One area where higher ISO settings could matter is dynamic range. Every full stop of ISO increase usually means you lose about a stop of DR. With Canon's approach to ISO, you may also lose an extra 1/3rd stop if you are using a push or pull setting, possibly more if you are shooting above ISO 1600. A lot of stuff we photograph doesn't need huge dynamic range, and for the things that do, such as landscapes, we can usually get away with much longer exposures and lower ISO settings (half the time, a long exposure is required for artistic effect...such as long water exposures.) If you need both maximal dynamic range and high sensitivity, then you very likely ARE making a trade-off, and you should be aware of the consequences, as it may affect your ability to get the shot you want.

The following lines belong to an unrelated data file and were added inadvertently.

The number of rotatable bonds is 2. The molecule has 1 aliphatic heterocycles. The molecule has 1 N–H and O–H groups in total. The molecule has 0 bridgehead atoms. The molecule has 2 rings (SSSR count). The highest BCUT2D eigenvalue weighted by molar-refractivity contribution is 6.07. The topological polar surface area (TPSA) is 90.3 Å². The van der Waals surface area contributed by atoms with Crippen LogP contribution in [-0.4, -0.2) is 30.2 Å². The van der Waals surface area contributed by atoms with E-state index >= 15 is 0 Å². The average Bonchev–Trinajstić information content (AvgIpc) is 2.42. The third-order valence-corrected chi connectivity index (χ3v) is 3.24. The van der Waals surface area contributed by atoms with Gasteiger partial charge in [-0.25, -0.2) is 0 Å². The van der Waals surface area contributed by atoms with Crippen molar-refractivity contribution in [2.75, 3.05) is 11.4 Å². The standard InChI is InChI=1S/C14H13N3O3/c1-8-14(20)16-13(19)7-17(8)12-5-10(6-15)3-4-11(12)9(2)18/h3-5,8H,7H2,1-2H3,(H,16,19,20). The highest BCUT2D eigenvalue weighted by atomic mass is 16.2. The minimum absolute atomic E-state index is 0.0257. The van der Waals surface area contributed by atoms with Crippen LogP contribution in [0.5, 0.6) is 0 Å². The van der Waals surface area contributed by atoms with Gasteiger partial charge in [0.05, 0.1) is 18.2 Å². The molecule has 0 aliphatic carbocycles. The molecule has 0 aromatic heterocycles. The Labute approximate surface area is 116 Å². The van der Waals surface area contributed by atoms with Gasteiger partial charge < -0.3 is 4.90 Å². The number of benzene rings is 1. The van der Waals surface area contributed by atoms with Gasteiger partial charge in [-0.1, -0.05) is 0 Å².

I wouldn't worry about normal ISO settings...the noise we see at ISO100-800, and for newer cameras even ISO 1600, is pretty much a non-issue in real-world scenarios. The only time noise can really become a problem is when you have to use a higher setting like ISO 1600, 3200, maybe even 6400...and you simply don't have enough available light to really get a full exposure. (I have this problem a lot as I shoot wildlife like elk and deer, and birds, and they usually come out to feed right as the sun sets. The very dim light usually means I have to use ISO 3200 or even 6400, and am unable to fully expose the sensor at the shutter rates necessary to capture the action. You can have the same problem indoors with lenses with small maximum apertures, such as f/5.6.) Noise can become a real problem at that point, and it doesn't really matter what camera brand you use. There are solutions to those problems to, though. You can use flash to produce more light, find ways to increase the available lighting, find ways to reduce the necessary shutter speed (i.e. IS/VR lenses), etc. Dynamic range can really suffer at higher ISO settings, especially if you available light and shutter speed requirements are limiting your ability to fully expose and maximize the use of the sensors available DR.